Alfonso Laurell Harris was born March 26, 1926 at old Parkland Hospital a few miles from his home.  He was a good student and entered Booker T. Washington High School at age 11, allowing him to graduate when he was just 15.  He he later moved to the Northwest and began working as an aircraft engine inspector in Ogden, Utah.  On July 14, 1944 he enlisted in the US Army, shortly after his 18th birthday at nearby Fort Douglas, Utah.  As it did for hundreds of thousands of others, the terms of his enlistment read “Enlistment for the duration of the War or other emergency, plus six months, subject to the discretion of the President or otherwise according to law.”

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Posted by on February 10, 2016 in aviation, biography, black history, world war 2


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“Lucky Lindy” comes to Texas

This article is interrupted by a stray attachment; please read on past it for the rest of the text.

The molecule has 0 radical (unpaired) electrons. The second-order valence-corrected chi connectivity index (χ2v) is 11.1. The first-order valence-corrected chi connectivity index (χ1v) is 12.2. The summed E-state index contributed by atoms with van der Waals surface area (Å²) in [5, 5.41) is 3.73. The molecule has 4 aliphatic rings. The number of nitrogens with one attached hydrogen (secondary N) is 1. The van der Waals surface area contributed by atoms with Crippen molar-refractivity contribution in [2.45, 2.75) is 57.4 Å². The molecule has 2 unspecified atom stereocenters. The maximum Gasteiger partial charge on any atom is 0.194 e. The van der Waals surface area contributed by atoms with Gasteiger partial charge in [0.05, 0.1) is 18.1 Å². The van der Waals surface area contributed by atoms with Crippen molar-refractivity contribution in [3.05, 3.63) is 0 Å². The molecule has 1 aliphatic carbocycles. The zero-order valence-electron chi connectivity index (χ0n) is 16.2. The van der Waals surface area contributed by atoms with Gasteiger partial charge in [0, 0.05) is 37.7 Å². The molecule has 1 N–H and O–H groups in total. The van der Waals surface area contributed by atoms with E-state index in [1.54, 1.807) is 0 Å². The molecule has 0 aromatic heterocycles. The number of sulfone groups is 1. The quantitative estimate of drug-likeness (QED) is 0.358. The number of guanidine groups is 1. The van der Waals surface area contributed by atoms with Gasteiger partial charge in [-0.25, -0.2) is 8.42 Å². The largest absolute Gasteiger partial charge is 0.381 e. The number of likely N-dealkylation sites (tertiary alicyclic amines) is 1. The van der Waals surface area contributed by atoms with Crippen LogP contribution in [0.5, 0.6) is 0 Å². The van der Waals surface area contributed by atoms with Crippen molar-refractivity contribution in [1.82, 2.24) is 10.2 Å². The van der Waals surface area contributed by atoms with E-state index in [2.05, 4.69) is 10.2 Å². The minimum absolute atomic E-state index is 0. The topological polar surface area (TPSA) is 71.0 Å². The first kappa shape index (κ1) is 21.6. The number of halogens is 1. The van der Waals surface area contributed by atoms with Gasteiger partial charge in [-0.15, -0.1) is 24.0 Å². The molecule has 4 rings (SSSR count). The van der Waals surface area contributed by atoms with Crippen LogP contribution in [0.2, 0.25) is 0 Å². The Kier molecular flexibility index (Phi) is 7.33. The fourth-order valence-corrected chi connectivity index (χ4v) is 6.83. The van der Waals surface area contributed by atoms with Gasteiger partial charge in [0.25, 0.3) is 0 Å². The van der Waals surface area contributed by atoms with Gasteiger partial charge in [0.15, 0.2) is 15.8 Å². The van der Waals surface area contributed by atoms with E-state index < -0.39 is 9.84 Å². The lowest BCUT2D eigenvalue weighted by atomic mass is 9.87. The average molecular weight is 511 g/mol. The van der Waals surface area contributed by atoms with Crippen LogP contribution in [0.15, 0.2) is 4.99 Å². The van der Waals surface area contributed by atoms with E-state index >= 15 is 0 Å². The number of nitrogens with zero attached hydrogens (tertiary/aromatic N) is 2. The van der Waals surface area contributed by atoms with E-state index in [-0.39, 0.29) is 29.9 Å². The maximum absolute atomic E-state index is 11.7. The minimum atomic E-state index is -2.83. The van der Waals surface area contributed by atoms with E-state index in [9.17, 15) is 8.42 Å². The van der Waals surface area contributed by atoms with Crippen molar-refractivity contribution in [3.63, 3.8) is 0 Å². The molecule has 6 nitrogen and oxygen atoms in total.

Charles Lindbergh flew from New York to Paris, touching down at his destination on May 21, 1927.  He had won the $25,000 Orteig Prize and achieved almost instant notoriety around the world.  Lindbergh been the first to fly across the Atlantic Ocean in his Ryan monoplane he had named the “Spirit of St. Louis” that now hangs in the Smithsonian Institution in Washington, DC.  It took him 33 1/2 hours to cover the 3,610 miles.  Prior to this flight, Lindbergh had been a mail pilot when he’d heard of the prize and began to plan for the flight.

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Posted by on October 15, 2015 in aviation